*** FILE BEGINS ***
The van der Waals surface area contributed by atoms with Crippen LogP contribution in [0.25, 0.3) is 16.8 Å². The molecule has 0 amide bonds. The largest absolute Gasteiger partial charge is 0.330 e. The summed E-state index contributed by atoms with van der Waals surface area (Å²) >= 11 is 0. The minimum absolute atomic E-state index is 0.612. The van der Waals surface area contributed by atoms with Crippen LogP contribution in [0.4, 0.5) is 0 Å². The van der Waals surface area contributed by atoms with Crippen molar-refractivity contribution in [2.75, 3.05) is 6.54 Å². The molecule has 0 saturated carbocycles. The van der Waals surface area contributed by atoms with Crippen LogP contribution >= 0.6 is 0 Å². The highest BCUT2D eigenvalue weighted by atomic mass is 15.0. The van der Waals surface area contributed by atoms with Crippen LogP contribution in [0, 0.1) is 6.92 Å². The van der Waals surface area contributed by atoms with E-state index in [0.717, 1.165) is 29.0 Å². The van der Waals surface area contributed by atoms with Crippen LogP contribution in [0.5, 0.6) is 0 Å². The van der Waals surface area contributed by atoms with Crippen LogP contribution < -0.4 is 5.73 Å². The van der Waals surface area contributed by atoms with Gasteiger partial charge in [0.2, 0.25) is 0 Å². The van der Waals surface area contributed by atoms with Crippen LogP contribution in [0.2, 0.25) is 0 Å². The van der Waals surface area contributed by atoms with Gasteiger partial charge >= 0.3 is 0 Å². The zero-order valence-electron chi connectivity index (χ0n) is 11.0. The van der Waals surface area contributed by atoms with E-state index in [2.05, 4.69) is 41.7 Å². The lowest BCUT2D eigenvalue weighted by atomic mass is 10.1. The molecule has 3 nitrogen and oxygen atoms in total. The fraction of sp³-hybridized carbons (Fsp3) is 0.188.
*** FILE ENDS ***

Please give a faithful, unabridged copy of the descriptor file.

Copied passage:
The van der Waals surface area contributed by atoms with Crippen LogP contribution in [0.25, 0.3) is 16.8 Å². The molecule has 0 amide bonds. The largest absolute Gasteiger partial charge is 0.330 e. The summed E-state index contributed by atoms with van der Waals surface area (Å²) >= 11 is 0. The minimum absolute atomic E-state index is 0.612. The van der Waals surface area contributed by atoms with Crippen LogP contribution in [0.4, 0.5) is 0 Å². The van der Waals surface area contributed by atoms with Crippen molar-refractivity contribution in [2.75, 3.05) is 6.54 Å². The molecule has 0 saturated carbocycles. The van der Waals surface area contributed by atoms with Crippen LogP contribution >= 0.6 is 0 Å². The highest BCUT2D eigenvalue weighted by atomic mass is 15.0. The van der Waals surface area contributed by atoms with Crippen LogP contribution in [0, 0.1) is 6.92 Å². The van der Waals surface area contributed by atoms with E-state index in [0.717, 1.165) is 29.0 Å². The van der Waals surface area contributed by atoms with Crippen LogP contribution in [0.5, 0.6) is 0 Å². The van der Waals surface area contributed by atoms with Crippen LogP contribution < -0.4 is 5.73 Å². The van der Waals surface area contributed by atoms with Gasteiger partial charge in [0.2, 0.25) is 0 Å². The van der Waals surface area contributed by atoms with Crippen LogP contribution in [0.2, 0.25) is 0 Å². The van der Waals surface area contributed by atoms with Gasteiger partial charge >= 0.3 is 0 Å². The zero-order valence-electron chi connectivity index (χ0n) is 11.0. The van der Waals surface area contributed by atoms with E-state index in [2.05, 4.69) is 41.7 Å². The lowest BCUT2D eigenvalue weighted by atomic mass is 10.1. The molecule has 3 nitrogen and oxygen atoms in total. The fraction of sp³-hybridized carbons (Fsp3) is 0.188.